I went fishing with a local from San Diego today. We launched in his small boat from Shelter Island (which is actually a peninsula) into San Diego bay, headed out around Point Loma (another large peninsula), and fished in the kelp beds off shore in about 50' of water.
We were using fairly heavy swimbaits with a bit of squid on the hook to give it some "smell". To fish in the kelp bed, you drop the lure down to the bottom, and then jig it up and down as you reel it back up slowly. Odds are you'll catch fish right off the bottom. The trip started off well, because Andrew hooked up with a nice kelp bass on his first cast. Off to a good start! I dropped my lure to the bottom, and immediately hooked into a bass as well. It was small, but oh well! A few casts later I caught another, and I think Andrew caught one as well.
Kelp Bass (Paralabrax clathratus) - new hook & line species #32
We planned to fish with live bait later on, so next we targeted jacksmelt. We each used a Sabiki rig with 5 small hooks spaced 8 inches apart with a small piece of squid on each hook. The smelt swim around in schools 10 to 15 feet down and swarm anything that looks like food, so they were easy to catch. The first one I caught was pretty big, and on the next cast I caught 2 at once. I ended up catching 7 all together, but 2 of them came off the hook, hit the boat edge, and flopped back into the water. Andrew caught 3 or 4.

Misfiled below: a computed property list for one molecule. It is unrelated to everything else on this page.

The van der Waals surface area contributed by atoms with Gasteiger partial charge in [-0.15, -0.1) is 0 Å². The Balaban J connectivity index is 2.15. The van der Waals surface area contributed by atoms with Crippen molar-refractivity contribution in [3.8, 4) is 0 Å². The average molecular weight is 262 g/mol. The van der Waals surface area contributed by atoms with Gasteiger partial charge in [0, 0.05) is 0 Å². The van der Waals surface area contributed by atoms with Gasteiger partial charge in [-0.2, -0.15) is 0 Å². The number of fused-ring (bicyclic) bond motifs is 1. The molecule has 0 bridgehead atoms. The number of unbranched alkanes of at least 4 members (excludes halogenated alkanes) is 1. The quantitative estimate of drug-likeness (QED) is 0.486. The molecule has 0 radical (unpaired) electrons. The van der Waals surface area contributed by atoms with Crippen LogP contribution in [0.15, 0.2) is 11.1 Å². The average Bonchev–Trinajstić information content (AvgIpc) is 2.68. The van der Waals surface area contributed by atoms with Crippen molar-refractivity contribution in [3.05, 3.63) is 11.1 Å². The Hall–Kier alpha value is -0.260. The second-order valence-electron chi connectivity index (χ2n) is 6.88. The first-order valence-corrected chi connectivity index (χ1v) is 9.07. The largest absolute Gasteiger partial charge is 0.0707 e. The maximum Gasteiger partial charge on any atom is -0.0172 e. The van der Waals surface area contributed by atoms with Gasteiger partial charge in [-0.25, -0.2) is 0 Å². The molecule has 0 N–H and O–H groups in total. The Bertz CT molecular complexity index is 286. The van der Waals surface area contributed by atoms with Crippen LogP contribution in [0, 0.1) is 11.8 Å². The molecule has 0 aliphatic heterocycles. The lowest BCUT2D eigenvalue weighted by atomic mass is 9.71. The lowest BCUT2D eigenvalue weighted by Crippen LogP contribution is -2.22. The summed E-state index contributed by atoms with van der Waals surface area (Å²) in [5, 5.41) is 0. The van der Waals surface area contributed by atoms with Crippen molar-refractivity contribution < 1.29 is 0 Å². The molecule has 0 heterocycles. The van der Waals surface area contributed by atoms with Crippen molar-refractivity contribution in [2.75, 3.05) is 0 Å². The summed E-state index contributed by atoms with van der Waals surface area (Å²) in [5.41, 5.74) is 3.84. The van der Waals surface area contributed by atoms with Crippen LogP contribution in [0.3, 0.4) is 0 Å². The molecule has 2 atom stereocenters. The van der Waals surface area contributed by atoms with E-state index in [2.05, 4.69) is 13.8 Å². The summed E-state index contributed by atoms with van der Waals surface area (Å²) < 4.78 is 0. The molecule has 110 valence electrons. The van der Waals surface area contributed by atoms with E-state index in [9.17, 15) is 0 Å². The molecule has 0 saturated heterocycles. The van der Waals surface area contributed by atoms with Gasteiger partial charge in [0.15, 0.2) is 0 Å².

Jacksmelt (Atherinopsis californiensis) - new hook & line species #33
With plenty of smelt in the live well, we switched to some umbrella lures that Andrew wanted to try. Each had 3 swimbaits and a silver spoon, which looked like a pretty convincing small school of fish. After a few casts, I hooked up with something that fought a lot harder than the kelp bass. When I got it to the surface my first thought was that it was a sculpin, but Andrew said it was something called a lingcod (which is not related to cod in any way). He said he was pretty jealous, because in all the years he's been fishing there he's never caught a lingcod. It was 21.5".
Lingcod (Ophiodon elongatus) - new hook & line species #34
Next we headed back to the bay to try for some sand bass, spotted bass, and halibut. We switched back and forth between swimbaits and the smelt. Andrew caught a sculpin, which was pretty cool looking. He threw it in the cooler to take home, because apparently sculpin are pretty tasty. I was hoping for a sculpin too, but when I pulled up my line to check on my smelt, there were 2 octopus stuck to it! They're notorious for stealing bait, and these two were going to town on my smelt. When we got them off the fish and threw them back in the water, they squirted brown ink everywhere and swam down out of sight. Unfortunately, that pretty much the end of the day. We fished around the bay for two more hours, mostly looking for sand bass in the shallow water (8' to 12' of water). Since we weren't catching anything, we called it a day and went back to the boat launch.
Three more fish for the life list, and a great contact in San Diego. Thanks Andrew!